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Women's war : fighting and surviving the American Civil War

McCurry, Stephanie (author.).

Available copies

  • 1 of 1 copy available at Kirtland Community College. (Show)
  • 1 of 1 copy available at Kirtland Community College Library.

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0 current holds with 1 total copy.

Location Call Number / Copy Notes Barcode Shelving Location Status Due Date
Kirtland Community College Library E 628 .M33 2019 30775305552540 General Collection Available -

Record details

  • ISBN: 9780674987975
  • ISBN: 0674987977
  • Physical Description: print
    xii, 297 pages : illustrations, portraits ; 22 cm
  • Publisher: Cambridge, Massachusetts : The Belknap Press of Harvard University Press, 2019.

Content descriptions

Bibliography, etc. Note: Includes bibliographical references and index.
Formatted Contents Note: Enemy women and the laws of war -- The story of the black soldier's wife -- Reconstructing a life amid the ruins.
Summary, etc.: The Civil War is remembered as a war of brother against brother, with women standing innocently on the sidelines. But battlefield realities soon challenged this simplistic understanding of women's place in war. Stephanie McCurry shows that women were indispensable to the unfolding of the Civil War, as they have been--and continue to be--in all wars. With a trio of dramatic stories, McCurry explores unique facets of women's wartime experiences, each one of which played an important part in redefining the meaning and stakes of the Civil War. Clara Judd, a female spy who was imprisoned by the Union for treason, sparked a heated controversy over the principle of civilian immunity, leading to lasting changes in the international laws of war. The hundreds of thousands of enslaved women who escaped to Union lines during the conflict upended military emancipation policies aimed only at enslaved male soldiers. Union leaders responded by casting fugitive black women as "soldiers' wives," offering them a protection of sorts but placing a lasting obstacle on their path to freedom. In the war's aftermath, the former Confederate Gertrude Thomas wrestled with her loss of status amid economic devastation, social collapse, and the new freedom of her former slaves. War and emancipation touched even her intimate family, revealing the full extent of the break in history Reconstruction represented.-- Provided by publisher.
Subject: United States History Civil War, 1861-1865 Women
Spies Confederate States of America
Women spies Confederate States of America
Women slaves United States History 19th century
Fugitive slaves United States History 19th century
Civil-military relations United States History 19th century
Reconstruction (U.S. history, 1865-1877) Georgia
United States History Civil War, 1861-1865 Influence

Syndetic Solutions - Summary for ISBN Number 9780674987975
Women's War : Fighting and Surviving the American Civil War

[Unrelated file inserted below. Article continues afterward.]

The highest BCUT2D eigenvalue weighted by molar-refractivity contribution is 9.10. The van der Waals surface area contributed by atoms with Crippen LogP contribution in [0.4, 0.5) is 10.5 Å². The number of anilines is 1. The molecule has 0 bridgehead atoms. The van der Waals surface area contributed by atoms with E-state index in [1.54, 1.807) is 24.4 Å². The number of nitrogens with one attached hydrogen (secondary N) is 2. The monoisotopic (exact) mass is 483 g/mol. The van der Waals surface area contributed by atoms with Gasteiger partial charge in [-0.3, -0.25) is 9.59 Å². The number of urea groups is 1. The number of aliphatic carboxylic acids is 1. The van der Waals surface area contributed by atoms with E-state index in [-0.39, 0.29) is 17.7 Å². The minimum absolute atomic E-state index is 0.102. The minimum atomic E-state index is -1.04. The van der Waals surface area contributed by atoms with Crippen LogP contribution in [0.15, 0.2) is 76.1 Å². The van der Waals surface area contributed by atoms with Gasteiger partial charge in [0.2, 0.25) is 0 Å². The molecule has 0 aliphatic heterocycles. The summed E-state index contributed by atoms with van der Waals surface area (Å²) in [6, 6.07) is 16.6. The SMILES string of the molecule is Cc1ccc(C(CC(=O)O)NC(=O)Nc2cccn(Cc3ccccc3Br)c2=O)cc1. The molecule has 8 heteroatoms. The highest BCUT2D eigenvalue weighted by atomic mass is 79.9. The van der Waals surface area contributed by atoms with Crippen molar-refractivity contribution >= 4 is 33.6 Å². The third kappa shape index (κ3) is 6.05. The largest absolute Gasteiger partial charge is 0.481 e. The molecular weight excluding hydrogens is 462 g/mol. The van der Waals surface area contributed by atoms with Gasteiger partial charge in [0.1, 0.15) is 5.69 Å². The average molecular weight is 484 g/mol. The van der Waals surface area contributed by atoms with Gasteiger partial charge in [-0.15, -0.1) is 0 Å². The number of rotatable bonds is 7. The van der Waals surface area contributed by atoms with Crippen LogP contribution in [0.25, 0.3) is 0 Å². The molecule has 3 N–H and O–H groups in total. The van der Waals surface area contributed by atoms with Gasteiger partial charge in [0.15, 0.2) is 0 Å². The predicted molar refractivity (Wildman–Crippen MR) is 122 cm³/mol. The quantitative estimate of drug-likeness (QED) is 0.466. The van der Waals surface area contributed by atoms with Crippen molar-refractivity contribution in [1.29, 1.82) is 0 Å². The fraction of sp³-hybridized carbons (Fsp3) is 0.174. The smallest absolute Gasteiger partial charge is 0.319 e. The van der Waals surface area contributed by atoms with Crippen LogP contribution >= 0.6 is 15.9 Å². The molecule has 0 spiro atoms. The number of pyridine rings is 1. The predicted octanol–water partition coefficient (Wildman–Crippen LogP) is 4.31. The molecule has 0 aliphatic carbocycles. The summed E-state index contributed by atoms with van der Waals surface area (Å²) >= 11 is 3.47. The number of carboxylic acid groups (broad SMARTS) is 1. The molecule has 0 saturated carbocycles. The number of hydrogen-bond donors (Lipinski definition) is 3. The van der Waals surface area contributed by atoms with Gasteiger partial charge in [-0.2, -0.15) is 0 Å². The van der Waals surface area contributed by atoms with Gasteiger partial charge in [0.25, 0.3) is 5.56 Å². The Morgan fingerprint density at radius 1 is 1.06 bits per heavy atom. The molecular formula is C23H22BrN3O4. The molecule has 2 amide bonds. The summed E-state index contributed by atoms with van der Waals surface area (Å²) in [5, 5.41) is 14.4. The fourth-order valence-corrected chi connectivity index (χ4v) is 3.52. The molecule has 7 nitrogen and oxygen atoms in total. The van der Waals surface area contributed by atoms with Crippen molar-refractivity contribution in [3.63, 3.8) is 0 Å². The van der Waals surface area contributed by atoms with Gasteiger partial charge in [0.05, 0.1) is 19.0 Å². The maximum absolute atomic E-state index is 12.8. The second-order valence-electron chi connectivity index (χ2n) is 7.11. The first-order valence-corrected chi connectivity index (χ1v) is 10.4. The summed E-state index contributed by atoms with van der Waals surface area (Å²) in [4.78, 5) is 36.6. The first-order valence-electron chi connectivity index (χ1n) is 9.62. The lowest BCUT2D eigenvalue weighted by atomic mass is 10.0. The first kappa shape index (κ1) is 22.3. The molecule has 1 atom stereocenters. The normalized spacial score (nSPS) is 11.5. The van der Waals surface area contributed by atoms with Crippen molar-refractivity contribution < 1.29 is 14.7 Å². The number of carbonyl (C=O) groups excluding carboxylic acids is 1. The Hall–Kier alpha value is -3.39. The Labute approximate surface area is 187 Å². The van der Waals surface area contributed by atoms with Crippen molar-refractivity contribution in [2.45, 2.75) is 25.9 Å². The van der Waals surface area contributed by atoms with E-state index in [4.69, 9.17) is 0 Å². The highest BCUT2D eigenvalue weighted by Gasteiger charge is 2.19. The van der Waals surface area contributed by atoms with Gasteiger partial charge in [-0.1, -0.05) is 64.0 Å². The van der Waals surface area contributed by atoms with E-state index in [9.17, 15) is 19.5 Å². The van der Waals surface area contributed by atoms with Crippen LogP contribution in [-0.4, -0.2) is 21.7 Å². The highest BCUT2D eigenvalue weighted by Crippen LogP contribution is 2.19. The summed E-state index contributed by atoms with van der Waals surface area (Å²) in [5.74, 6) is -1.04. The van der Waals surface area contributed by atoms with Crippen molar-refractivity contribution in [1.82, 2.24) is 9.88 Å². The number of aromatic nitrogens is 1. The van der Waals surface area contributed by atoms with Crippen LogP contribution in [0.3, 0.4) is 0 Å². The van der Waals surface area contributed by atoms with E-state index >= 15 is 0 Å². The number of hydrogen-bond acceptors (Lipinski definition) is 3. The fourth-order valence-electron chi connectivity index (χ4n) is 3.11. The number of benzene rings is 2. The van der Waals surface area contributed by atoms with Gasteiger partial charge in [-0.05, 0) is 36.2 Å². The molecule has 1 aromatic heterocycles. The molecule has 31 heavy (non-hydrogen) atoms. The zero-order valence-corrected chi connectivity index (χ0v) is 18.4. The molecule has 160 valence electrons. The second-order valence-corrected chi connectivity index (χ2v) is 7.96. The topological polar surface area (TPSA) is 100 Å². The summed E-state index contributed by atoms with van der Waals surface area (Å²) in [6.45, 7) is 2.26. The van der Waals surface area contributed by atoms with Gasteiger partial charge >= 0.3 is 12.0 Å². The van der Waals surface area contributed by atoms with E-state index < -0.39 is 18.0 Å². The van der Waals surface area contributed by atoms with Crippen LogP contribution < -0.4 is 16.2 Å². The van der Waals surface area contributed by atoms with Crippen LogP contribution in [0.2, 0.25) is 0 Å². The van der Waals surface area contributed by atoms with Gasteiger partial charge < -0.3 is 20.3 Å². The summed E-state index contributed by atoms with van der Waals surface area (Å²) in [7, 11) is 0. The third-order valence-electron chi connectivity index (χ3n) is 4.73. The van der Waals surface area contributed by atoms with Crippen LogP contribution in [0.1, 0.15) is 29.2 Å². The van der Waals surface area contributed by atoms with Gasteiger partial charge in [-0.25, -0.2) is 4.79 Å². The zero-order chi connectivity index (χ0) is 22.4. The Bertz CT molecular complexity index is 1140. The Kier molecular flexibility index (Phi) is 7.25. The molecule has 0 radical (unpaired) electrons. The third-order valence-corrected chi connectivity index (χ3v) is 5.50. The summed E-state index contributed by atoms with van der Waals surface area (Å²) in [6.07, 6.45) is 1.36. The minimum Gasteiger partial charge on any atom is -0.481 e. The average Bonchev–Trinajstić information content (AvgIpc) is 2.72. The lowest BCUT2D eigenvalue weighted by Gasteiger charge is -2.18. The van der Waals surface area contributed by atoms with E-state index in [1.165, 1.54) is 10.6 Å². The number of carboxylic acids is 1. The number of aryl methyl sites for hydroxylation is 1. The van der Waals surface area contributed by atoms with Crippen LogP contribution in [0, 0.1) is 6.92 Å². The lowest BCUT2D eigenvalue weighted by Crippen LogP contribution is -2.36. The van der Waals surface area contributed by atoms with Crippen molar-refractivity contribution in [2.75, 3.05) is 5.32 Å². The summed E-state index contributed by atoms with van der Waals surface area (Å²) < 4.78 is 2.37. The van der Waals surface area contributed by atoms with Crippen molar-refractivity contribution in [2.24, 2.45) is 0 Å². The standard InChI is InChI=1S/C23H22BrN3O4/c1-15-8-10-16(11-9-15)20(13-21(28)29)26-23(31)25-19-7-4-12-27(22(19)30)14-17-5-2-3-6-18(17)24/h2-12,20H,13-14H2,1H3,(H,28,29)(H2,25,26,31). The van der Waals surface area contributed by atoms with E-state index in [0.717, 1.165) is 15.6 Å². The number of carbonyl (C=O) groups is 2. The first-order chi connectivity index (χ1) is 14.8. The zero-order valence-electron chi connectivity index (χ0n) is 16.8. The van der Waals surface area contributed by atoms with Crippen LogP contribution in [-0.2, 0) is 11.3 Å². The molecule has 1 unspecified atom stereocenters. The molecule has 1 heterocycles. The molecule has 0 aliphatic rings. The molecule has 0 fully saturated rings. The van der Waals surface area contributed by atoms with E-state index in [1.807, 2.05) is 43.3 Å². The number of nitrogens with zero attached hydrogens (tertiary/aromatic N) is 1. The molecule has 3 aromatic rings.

Women's War : Fighting and Surviving the American Civil War
by McCurry, Stephanie
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Summary

Women's War : Fighting and Surviving the American Civil War


?As Stephanie McCurry points out in this gem of a book, many historians who view the American Civil War as a ???people's war' nevertheless neglect the actions of half the people.? ?James M. McPherson, author of Battle Cry of Freedom ?A stunning portrayal of a tragedy endured and survived by women.? ?David W. Blight, author of Frederick Douglass The award-winning author of Confederate Reckoning ?a finalist for the Pulitzer Prize?challenges the idea that women are outside of war by revealing their transformative and long-neglected role in the Civil War. We think of war as a man's world, but women have always played active roles in times of violence and been left to pick up the pieces in societies decimated by war. In this groundbreaking reconsideration of the Civil War, the award-winning author of Confederate Reckoning invites us to see America's bloodiest conflict not just as pitting brother against brother but as a woman's war. When the war broke out, Union soldiers assumed Confederate women would be innocent noncombatants. Experience soon challenged this simplistic belief. Through a trio of dramatic stories, Stephanie McCurry reveals the vital and sometimes confounding roles women played on and off the battlefield. We meet Clara Judd, a Confederate spy whose imprisonment for treason sparked heated controversy, defying the principle of civilian immunity and leading to lasting changes in the laws of war. Hundreds of thousands of enslaved women escaped across Union lines, upending emancipation policies that extended only to enslaved men. The Union's response was to classify fugitive black women as ?soldiers' wives,? regardless of whether they were married?offering them some protection but placing new obstacles on their path to freedom. In the war's aftermath, the Confederate grande dame Gertrude Thomas wrestled with her loss of status and of her former slaves. War, emancipation, and economic devastation affected her family intimately, and through her life McCurry helps us see how fundamental the changes of Reconstruction were. Women's War dismantles the long-standing fiction that women are outside of war and shows that they were indispensable actors in the Civil War, as they have been?and continue to be?in all wars.
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